Being something like a teacher or a doctor carries a much heavier responsibility on it than most professions, though. I doubt an alcohol offender would have a much easier time getting jobs in those fields than a marijuana offender. Teaching carries with it the responsibility of setting an ideal role model to students, which generally rules out drugs of any sort at all. Will they use in front of children? Doubtful, but it seems like a possibility that is best eliminated in its entirety (in the US, it's illegal to have tobacco products anywhere within 100 yards of school property, for instance). More relevantly, they're federal employees, who are expected to obey any and all federal laws at all times (I don't know if this is the case in the UK at all or not). Is that a good reason? Maybe not necessarily, but federal employees play by entirely different sets of rules in just about every regard, so if the government doesn't want to allow drug use as part of their screening process, as an employer, that is their right (of course, none of this applies to private school teachers, nor to teacher licensure in general, even though that's a government-controlled thing)(of course, I'm talking about the US, and it's probably totally different in the UK, I don't know). And anybody who goes into any sort of medical field can't be a drug-offender, for the simple reason that they are prescribing and dispensing drugs all the time, and need to be as low-risk as possible, considering the high potential for abuse (no, someone who smokes weed casually isn't going to steal prescription drugs, but it's a risk factor in a field that needs to be as stringently controlled as possible).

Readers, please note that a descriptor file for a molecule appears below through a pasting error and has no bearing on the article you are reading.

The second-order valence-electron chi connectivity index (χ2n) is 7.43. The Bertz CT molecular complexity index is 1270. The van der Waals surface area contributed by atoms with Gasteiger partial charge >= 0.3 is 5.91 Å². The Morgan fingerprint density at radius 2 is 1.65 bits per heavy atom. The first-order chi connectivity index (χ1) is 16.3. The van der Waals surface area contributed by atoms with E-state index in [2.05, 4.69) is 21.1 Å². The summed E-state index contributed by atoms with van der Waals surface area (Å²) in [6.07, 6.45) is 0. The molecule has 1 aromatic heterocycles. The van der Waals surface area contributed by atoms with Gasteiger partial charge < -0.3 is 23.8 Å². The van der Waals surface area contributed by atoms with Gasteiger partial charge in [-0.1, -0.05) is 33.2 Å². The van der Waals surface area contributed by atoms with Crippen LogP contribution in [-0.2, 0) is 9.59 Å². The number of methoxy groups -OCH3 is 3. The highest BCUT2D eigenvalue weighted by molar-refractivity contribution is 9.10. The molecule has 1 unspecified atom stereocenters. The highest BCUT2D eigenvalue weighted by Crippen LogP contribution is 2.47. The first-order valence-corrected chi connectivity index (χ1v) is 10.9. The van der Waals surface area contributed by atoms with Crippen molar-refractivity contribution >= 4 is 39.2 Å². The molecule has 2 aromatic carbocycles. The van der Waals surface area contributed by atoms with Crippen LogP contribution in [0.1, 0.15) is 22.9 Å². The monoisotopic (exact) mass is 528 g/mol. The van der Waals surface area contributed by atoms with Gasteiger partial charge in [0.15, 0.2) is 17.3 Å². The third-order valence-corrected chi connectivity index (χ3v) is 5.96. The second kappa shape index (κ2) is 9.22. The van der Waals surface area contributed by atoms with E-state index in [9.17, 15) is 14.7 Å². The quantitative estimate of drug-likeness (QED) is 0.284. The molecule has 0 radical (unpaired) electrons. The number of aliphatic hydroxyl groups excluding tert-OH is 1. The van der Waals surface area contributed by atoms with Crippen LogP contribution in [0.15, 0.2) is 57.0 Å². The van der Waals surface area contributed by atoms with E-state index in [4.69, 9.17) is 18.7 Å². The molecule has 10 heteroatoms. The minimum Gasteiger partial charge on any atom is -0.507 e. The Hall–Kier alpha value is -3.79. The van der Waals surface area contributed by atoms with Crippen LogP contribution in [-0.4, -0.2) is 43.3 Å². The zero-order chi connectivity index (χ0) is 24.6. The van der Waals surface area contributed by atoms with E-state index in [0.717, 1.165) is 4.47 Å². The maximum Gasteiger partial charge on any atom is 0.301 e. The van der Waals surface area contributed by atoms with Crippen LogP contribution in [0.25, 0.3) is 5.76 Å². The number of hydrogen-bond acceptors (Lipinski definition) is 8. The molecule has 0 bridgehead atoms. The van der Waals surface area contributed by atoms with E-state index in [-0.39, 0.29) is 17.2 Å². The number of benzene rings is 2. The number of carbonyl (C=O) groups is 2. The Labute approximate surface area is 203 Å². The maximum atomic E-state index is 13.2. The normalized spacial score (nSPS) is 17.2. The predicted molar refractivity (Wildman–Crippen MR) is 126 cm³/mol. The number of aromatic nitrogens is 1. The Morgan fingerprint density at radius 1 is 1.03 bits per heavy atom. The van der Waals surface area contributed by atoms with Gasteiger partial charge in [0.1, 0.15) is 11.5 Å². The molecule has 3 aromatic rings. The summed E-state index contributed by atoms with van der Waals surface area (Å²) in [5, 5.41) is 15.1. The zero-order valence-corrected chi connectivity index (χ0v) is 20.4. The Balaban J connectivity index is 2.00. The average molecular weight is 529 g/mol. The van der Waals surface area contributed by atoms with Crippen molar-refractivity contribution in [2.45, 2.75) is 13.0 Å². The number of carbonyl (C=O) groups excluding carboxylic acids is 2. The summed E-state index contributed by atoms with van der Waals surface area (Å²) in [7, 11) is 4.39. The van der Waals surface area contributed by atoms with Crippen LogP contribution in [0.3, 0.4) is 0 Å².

Basically, it's industry-specific, and not a general trend. If these professions don't want to hire drug users, they'll find ways to avoid them, criminal record or no.

    The other scenario is that many of these users simply cannot find a job. This obviously costs the government a significant amount of money in welfare benefits. A section of society are barred from helping the economy grow because of pointless draconian drug legislation.
    I'm not quite visualizing the jump from "completely qualified, but unable to be a doctor" straight down to "unemployment".

    Hence the use of the phrase "short-sighted". Not facetious, not particularly rude, you simply chose to interpret it that way.
    I didn't interpret it as rude or mean or anything, just the whole part where you were reading into me saying things I wasn't even addressing.

    An aside which contributed nothing.